Compensation for the tesla clearances : become over forest

In Brandenburg, a new mixed forest is being created on 520 hectares. But is that possible at all: Making forest? And what trees should they be?

An article by

Uwe Rada

24.1.2022, 12:22 p.m

N o last sip from the ther-mos-can, then they sit up. Three of the five seats on the planter are occupied on this cold, damp January day. The Romanian planters grab the seedlings from the bag and put them into the one meter deep furrow. The column following the planter tramples the ground around the young tree. It’s a sight that’s new to Brandenburg. When already under employment of heavy equipment a new forest is made?

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"Today there are birch and oak trees," says Axel Behmann. The tall man with the leather boots pays a visit to the planting column in Grunow in eastern Brandenburg. "30.000 trees we are planting today," he explains. If everything goes according to plan, by the end of January, 900.000 saplings on 150 hectares in the Mark Brandenburg field. "Natural Space for Generations" is the name of the project that Behmann is leading. His task: to make forest to compensate for deforestation on the Tesla Gigafactory site.

To get the Tesla forest into the ground on time, Behmann had Germany’s largest planting machine built. Eleven meters wide it is, and expensive it was too: "100.000 euros we have invested," says the trained farmer, who now makes in Wald. "We are here Pio-nie-re."In fact, Germany’s largest new forest is currently being planted in the Oder-Spree district. 520 hectares are it, which are to be afforested between Grunow and the circle city Beeskow, which corresponds to 730 soccer fields. By the end of this January, five hectares will have been cleared in Grunow.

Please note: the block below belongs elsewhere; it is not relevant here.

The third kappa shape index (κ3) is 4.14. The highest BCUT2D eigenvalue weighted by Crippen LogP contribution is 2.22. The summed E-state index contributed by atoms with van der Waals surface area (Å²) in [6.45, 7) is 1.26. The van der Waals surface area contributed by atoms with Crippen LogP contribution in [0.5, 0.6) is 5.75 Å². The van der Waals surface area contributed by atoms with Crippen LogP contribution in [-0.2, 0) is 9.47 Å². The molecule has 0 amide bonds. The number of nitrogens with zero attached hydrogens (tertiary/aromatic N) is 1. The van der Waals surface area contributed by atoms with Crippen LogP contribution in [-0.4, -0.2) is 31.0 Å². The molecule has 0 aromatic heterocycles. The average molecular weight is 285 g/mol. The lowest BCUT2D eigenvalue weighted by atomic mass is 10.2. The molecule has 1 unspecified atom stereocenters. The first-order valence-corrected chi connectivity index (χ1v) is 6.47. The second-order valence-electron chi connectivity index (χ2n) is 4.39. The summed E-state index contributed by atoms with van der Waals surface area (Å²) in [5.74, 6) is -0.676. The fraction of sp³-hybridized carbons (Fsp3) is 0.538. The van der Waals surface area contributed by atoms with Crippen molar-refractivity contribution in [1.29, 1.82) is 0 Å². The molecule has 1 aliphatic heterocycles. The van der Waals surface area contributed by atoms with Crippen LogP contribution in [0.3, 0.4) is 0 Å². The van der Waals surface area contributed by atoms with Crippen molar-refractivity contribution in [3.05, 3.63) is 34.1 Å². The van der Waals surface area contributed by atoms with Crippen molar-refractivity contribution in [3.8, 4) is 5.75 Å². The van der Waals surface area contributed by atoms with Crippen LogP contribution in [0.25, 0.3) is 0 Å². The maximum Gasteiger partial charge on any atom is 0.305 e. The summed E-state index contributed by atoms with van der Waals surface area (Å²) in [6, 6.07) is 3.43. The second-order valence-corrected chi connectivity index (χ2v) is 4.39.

Forest as a substitute for forest

If forest falls away, it must be replaced: This is how the state of Brandenburg demands it. Section 8 of the state forest law states what must be done in the event of a "conversion of forest to other uses": "The adverse effects of a conversion on the protective or recreational functions of the forest must be compensated for."

However, these "compensation and replacement measures" do not have to take place in the immediate vicinity of the cleared forest. The only important thing is that they take place in the same natural area. This is the case in Grunow. Both the cleared Tesla forest in Grunheide and the new Tesla forest being created 60 kilometers further east belong to the East Brandenburg Heath and Lakes natural area.

The forest in Germany

Forest land With 11.1 million hectares of forest, Germany is the most densely forested country in Central Europe. Contributing to this were the reforestations in the 19. and 20. Century.

Forest distribution The most densely forested German states are Rhineland-Palatinate and Hesse, with 42.3 percent of the country’s land area, followed by Saarland (39.3), Baden-Wurttemberg and Brandenburg (38 each). Shooting light is Schleswig-Holstein (11).

Forest owners Private owners have the largest share of the German forest with 44 percent. These include not only aristocrats such as the Thurn and Taxis, but also many small owners. State forests account for 30 percent, municipal forests 20 percent.

Forest structure According to Nabu, the most common tree species are spruce and pine (25 and 23 percent), copper beech (16) and oak (11).

Primeval forest Actually, the federal government wanted to take 5 -percent of forests out of management by 2020. But so far it is only just under 3 percent. (wera)

Behmann’s "Nature Space for Generations" is located in a former agricultural farm, and the paths in front of the office building are unpaved. "I came to Brandenburg from Schleswig-Holstein in 2017 to convert a farm," says 59-year-old Behmann.

Location of the new forest

But then he came into contact with Brandenburg’s land agency, which promotes compensation and replacement measures. "Tesla has presented us with a whole new opportunity," says Behmann, who lives in Beeskow. "So we successively converted the operation in the direction of reforestation."